(1) S'rî S'uka said: 'When He thus heard the very pleasing words of loyalty to the dharma from the son of Virocana, praised the Supreme Lord him, satisfied as He was, with the following words. (2) The Supreme Lord said: 'The like of what you say, o Lord of Man, is very true, befits the dynasty, is in accord with the dharma and answers to your good name; it proves the authority of the Bhrigu-brahmins and constitutes the standard of your grandfather, the oldest and most peaceful one [Prahlâda]. (3) In this dynasty has indeed no one been a poorminded miser; unto the brahmins none has denied what was promised or forsaken the charity. (4) By the impeccable reputation of Prahlâda, who is like a clear moon in the sky, o ruler, are there in your dynasty no such low-minded kings found who refuse to commit themselves in the holy places or on the battlefield not responding to the requests of the servants in question. (5) In this dynasty was born Hiranyâksha who, alone wandering this earth to conquer its directions with his club, couldn't find a hero equal to him. (6) Vishnu who [as a boar] with great difficulty had defeated him who He found on His way when He delivered the world, was, after He had been victorious, constantly reminding Himself of how powerful and capable Hiranyâksha had been [see 3.17-19]! (7) After his brother Hiranyakas'ipu heard how he had been killed, went he very angry for the Lord His abode to put an end to the One who had finished his brother [see 7.3]. (8) Observing closely how he like death personified came after Him with the trident in his hand thought He, the Knower of Time, Lord Vishnu, the Chief of the Mystics: (9) 'Wheresoever I go will this one, like he was the death of each, go likewise; therefore will I enter his heart since he only looks outside of himself.' (10) This way decided He greatly concerned, invisible in His subtle body, to enter via his breath, through the nostril, the body of that enemy of malicious pursuit, o King of the Asuras. (11) He, scouring His abode, found it empty not spotting Him and in rage he cried out loud in all directions over the surface of the earth and in outer space, in the sky, the caves and the oceans; despite of all his power could he, searching for Vishnu, not get to see Him. (12) Not finding Him he said: 'I searched the whole universe for Him who killed my brother, He must have gone to the place from where no one returns.' (13) Normally persists the ego-inspired enmity, an anger which has its basis in ignorance, with physical-minded people not beyond the death [of an adversary]. (14) Your father [Virocana], the son of Prahlâda, gave requested by the gods, despite of the fact that he knew that they had dressed up as brahmins, his life to them out of his own affinity with the twiceborn. (15) Your good self also performed to the dharma that was established by the householders, the brahmins, your forefathers, the great heroes and others highly elevated and famous. (16) From such a person, from Your Majesty, I ask a little bit of land; from him who can be of munificent charity I ask three footsteps of land, o King of the Daityas, to the measure of My foot. (17) There is nothing else I desire from you, o King so generous, o master of the universe, may the one of learning not suffer any want and receive from donations as much as he needs.'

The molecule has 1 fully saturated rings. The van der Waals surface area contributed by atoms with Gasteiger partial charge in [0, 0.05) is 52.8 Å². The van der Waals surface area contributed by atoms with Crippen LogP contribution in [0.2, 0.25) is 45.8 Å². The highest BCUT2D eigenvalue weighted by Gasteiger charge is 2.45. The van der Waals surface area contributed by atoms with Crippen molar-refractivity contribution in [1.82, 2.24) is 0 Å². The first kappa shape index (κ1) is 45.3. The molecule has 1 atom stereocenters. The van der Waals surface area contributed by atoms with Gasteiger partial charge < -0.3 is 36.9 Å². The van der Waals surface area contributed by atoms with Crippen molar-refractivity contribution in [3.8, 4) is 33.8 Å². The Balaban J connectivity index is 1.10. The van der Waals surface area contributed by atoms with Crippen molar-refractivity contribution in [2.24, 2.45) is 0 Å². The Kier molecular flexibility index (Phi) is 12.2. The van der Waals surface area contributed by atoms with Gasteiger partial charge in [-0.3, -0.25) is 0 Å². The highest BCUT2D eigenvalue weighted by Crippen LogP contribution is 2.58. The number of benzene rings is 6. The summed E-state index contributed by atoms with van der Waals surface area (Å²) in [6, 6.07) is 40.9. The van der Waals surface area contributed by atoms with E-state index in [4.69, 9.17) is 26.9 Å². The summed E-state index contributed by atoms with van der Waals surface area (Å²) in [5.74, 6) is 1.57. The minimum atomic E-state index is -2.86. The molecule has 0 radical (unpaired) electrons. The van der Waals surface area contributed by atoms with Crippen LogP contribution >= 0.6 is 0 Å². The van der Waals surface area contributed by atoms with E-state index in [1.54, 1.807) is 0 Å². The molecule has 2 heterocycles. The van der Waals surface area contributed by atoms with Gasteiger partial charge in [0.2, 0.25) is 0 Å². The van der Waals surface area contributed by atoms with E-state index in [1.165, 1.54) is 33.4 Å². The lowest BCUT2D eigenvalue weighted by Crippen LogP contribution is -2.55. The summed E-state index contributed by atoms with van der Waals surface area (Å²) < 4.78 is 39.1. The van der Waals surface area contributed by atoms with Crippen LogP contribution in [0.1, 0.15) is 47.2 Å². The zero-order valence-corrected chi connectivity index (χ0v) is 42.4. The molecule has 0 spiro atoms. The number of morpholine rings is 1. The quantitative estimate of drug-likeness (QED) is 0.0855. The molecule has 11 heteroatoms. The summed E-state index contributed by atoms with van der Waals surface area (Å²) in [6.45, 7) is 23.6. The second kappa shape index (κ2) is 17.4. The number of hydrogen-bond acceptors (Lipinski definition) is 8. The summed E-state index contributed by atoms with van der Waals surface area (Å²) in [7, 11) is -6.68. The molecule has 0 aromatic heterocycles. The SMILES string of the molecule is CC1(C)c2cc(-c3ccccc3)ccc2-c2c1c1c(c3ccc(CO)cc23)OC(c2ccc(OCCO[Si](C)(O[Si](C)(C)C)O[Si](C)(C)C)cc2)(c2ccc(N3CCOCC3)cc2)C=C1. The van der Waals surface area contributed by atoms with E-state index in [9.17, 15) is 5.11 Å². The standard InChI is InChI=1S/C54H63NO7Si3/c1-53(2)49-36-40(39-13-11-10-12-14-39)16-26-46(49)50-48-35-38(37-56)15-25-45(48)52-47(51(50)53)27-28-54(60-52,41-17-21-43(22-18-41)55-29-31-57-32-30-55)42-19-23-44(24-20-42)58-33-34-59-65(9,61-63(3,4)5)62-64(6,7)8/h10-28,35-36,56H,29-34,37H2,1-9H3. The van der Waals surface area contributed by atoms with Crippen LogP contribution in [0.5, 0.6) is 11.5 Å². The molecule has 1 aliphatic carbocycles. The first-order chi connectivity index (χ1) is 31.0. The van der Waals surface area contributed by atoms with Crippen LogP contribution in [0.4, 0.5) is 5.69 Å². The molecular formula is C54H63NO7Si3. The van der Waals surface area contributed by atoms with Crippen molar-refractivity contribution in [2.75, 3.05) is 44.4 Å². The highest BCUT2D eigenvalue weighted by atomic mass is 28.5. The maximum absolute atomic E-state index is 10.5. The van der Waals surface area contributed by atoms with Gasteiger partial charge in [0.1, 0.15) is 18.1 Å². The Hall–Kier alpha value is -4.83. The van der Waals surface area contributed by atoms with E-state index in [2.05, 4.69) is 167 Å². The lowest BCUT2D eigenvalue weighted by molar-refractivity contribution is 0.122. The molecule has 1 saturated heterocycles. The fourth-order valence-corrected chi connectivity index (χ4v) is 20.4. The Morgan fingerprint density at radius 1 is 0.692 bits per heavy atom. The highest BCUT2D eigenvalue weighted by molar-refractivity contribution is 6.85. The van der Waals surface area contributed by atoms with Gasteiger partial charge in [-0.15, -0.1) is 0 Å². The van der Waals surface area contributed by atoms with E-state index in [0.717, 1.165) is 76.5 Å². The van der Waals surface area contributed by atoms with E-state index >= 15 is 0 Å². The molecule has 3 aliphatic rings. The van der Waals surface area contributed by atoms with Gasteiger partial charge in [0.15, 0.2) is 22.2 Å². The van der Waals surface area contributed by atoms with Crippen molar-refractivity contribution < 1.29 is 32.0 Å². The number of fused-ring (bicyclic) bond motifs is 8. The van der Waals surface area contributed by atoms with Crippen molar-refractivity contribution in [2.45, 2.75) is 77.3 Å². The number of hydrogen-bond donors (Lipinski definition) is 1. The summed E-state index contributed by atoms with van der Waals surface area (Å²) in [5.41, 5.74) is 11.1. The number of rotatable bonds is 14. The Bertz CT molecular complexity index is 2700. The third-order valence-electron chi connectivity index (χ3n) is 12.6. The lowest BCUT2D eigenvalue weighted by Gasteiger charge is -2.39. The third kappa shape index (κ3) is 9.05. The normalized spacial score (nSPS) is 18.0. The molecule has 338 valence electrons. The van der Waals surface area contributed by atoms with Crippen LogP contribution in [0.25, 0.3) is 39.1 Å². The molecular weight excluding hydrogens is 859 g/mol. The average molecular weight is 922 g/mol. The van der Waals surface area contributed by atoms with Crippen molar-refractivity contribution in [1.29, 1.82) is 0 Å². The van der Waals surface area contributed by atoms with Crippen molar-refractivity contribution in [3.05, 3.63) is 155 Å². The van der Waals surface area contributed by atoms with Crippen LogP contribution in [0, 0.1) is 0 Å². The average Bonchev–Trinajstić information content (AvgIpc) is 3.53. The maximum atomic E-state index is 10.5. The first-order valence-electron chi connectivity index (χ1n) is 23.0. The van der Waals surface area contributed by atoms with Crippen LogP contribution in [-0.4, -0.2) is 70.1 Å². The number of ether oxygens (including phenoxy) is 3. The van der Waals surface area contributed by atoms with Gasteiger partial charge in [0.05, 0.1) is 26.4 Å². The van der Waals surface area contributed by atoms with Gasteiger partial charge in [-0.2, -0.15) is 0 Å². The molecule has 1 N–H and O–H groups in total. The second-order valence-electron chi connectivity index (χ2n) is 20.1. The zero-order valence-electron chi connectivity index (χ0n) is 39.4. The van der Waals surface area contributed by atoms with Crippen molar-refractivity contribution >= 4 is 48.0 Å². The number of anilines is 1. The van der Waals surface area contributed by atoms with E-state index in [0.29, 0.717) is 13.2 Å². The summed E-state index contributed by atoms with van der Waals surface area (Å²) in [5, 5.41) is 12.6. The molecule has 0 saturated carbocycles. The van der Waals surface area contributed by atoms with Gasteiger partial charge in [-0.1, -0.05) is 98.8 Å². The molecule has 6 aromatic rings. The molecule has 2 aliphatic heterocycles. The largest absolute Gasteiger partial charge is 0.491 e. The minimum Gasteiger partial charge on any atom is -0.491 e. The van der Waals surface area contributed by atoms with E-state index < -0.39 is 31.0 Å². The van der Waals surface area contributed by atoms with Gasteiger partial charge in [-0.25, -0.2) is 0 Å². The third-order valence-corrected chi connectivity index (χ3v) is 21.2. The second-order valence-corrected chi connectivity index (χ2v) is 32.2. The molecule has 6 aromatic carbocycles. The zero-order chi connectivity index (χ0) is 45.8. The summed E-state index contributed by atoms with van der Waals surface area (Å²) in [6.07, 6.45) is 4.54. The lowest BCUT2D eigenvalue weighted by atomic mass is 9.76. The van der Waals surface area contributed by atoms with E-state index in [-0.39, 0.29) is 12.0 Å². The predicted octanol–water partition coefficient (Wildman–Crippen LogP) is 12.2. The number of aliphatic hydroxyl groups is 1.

(18) S'rî Bali said: 'Alas o brahmin scion, Your words are welcome to the learned and elderly, but as a boy not intent on taxing for Your self-interest are You not aware of what it all takes. (19) It is for him who propitiates with sweet words me, the one and only master of all the world, not very intelligent to ask for three steps, when I can give an entire continent! (20) No one who once has approached me deserves it to beg again and therefore, o small brahmacârî, take from me according Your desire whatever suits Your needs.'